Monday, January 28, 2008

The Mystical "AS-A" relationship

It's fair to say that object-oriented languages presuppose metaphysical realism; that is, a world composed with objects, properties, and relations, independent of any understanding. OO-goodness instantly provides the IS-A relationship (by inheritance), and the HAS-A relationship (an object with other objects as properties). It does not, however, provide the much needed "AS-A" relationship. This is to me, the single greatest reason for the failure of AI and Cognitive Science.

There are so many different examples of seeing one thing in terms of others; just use language and they will come up by the thousands. To take one example I've mentioned earlier:

Take the iPod mp3 player--it is a hit product that "saved Apple Computer". On the day the first iPod was announced, people did not have the category "iPod" in their minds, so they had to resort to previous categories... making all kinds of analogies you can imagine. In fact, I decided to collect some analogies on the iPod, to use someday in a paper in Marketing. Here are some [taken from real people debating on the web]:

THE iPod can be seen...
"as a mobile phone" [future prospect]
"as a canvas for expression"
"as a bootable drive"
"as a security threat"
[video iPod] "as a marketing tool"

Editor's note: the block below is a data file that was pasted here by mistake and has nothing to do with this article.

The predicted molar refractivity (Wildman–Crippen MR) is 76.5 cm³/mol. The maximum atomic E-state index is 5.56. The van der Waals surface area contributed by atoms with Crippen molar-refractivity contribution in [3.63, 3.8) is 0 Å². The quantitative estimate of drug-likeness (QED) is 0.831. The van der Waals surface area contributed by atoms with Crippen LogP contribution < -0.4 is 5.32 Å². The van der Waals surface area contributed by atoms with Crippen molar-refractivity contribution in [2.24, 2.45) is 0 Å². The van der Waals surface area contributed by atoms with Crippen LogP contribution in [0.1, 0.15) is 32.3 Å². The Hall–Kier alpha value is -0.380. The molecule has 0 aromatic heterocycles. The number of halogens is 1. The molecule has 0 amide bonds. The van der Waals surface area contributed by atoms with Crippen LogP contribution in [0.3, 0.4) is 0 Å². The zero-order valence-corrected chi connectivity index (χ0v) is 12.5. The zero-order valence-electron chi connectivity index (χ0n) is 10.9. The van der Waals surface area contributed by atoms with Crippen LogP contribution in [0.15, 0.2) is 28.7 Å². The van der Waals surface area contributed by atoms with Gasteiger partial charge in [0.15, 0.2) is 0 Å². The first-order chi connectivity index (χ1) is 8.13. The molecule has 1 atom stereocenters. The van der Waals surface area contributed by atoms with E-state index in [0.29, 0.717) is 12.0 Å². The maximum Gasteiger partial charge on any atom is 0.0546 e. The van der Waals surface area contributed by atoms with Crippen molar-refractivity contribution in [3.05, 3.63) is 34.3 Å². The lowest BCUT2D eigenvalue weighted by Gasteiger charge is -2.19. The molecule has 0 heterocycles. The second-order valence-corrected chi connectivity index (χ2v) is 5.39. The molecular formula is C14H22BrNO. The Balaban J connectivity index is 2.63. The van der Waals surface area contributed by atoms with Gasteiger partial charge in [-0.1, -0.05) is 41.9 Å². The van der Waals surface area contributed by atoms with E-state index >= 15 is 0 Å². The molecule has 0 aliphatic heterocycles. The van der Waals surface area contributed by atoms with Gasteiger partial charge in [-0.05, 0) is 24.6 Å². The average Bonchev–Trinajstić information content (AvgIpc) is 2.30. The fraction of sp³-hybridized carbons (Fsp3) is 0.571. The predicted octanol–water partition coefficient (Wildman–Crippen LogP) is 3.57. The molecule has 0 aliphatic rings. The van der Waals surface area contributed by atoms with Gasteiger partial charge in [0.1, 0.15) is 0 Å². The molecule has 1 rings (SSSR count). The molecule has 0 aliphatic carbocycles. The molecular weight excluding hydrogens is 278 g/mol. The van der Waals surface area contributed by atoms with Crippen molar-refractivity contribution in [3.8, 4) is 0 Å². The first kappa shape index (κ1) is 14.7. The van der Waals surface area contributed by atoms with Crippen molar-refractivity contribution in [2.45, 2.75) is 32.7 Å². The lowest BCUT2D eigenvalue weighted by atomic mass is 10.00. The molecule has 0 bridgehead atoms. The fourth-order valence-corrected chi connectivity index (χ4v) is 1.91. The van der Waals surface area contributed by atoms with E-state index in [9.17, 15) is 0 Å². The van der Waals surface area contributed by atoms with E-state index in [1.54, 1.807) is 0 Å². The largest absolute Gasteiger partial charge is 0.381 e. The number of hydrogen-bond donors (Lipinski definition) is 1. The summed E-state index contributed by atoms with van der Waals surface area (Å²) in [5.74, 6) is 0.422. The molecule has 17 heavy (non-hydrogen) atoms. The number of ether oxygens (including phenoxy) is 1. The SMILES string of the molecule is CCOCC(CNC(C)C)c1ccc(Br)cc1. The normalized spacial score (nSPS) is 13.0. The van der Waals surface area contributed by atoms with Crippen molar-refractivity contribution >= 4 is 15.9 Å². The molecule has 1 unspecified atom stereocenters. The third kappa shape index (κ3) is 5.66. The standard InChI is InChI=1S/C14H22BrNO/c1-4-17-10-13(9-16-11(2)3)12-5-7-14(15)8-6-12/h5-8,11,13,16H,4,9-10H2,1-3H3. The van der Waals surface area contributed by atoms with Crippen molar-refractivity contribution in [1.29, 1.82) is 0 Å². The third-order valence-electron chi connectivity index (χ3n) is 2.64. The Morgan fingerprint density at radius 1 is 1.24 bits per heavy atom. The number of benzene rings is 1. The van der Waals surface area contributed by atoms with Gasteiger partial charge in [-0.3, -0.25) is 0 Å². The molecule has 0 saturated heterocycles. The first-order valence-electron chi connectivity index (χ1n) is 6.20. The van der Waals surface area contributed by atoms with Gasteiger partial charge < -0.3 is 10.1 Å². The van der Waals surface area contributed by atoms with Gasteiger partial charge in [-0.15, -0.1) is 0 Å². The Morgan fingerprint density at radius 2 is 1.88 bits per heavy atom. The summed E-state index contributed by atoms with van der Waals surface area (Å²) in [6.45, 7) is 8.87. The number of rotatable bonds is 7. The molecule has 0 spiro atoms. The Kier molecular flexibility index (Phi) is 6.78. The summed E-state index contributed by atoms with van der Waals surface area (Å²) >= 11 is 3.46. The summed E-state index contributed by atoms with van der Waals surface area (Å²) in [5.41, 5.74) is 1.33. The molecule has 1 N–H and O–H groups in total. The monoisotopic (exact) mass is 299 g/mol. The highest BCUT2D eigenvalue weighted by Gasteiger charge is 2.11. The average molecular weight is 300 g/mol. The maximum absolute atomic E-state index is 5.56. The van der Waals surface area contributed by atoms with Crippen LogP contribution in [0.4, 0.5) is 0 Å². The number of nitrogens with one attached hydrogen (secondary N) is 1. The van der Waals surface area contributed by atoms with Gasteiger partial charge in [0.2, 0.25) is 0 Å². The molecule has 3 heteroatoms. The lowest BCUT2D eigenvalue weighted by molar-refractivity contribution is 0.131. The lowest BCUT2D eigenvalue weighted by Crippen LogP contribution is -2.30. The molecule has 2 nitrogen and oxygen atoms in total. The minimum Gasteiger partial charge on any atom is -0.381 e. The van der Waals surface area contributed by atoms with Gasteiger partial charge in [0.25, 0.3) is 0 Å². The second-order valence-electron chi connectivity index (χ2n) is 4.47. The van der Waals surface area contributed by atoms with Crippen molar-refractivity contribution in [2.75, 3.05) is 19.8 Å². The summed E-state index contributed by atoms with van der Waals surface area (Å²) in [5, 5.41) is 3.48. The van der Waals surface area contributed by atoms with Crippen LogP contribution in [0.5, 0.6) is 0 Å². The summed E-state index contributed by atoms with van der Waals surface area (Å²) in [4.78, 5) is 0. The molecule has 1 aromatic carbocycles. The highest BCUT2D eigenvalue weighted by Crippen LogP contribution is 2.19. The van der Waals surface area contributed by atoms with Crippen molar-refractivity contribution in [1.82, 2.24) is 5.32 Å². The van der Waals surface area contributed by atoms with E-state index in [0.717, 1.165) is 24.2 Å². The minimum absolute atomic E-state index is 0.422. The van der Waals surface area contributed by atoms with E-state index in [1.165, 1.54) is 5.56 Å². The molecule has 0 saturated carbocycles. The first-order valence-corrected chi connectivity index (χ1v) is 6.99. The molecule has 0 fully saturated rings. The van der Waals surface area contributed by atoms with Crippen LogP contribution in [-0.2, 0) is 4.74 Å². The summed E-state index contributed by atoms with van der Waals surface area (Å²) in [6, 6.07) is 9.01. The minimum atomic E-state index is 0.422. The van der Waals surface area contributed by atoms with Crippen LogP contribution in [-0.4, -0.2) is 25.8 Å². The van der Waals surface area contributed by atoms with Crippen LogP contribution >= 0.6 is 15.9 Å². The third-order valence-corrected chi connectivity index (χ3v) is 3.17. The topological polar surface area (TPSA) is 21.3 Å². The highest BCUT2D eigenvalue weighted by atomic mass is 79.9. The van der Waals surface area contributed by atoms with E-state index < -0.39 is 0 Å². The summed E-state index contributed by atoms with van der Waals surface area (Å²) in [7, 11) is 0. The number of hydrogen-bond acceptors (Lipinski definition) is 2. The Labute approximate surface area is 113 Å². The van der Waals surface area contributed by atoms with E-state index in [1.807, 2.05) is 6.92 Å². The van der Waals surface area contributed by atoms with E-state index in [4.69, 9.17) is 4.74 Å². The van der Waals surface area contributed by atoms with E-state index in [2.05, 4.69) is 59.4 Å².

"as a data repository"
"as a unit of measure" [believe it or not: in terms of money, height, and so on; e.g., how many iPods to circle the Earth?]
"as key for security"
"as a platform" [such as the Solaris platform]
"as a legislative force"
"as an Ebook"
"as a presentation device"
"as a business tool"
"as a phone phreaking device"
"as a portable DVD player"
"as a learning tool"

Crazy, right? But that's perception at it's core... understanding something in terms of other, better understood things.
I think that we have nailed this one--though I can't disclose the solution until we have a full paper. I think we really nailed it. But a blog is not an outlet for this discussion--and it may have implications, not only for cognitive models, but for programming languages also. We are building a first implementation, and I hope to post a link to the papers as soon as they are born.

And the best part? It's not complex as it seems. It's simple. Sometimes you have to go through an immense amount of complexity in order to find something that's crystal-clear and dead simple. It's simple, and it is beautiful.

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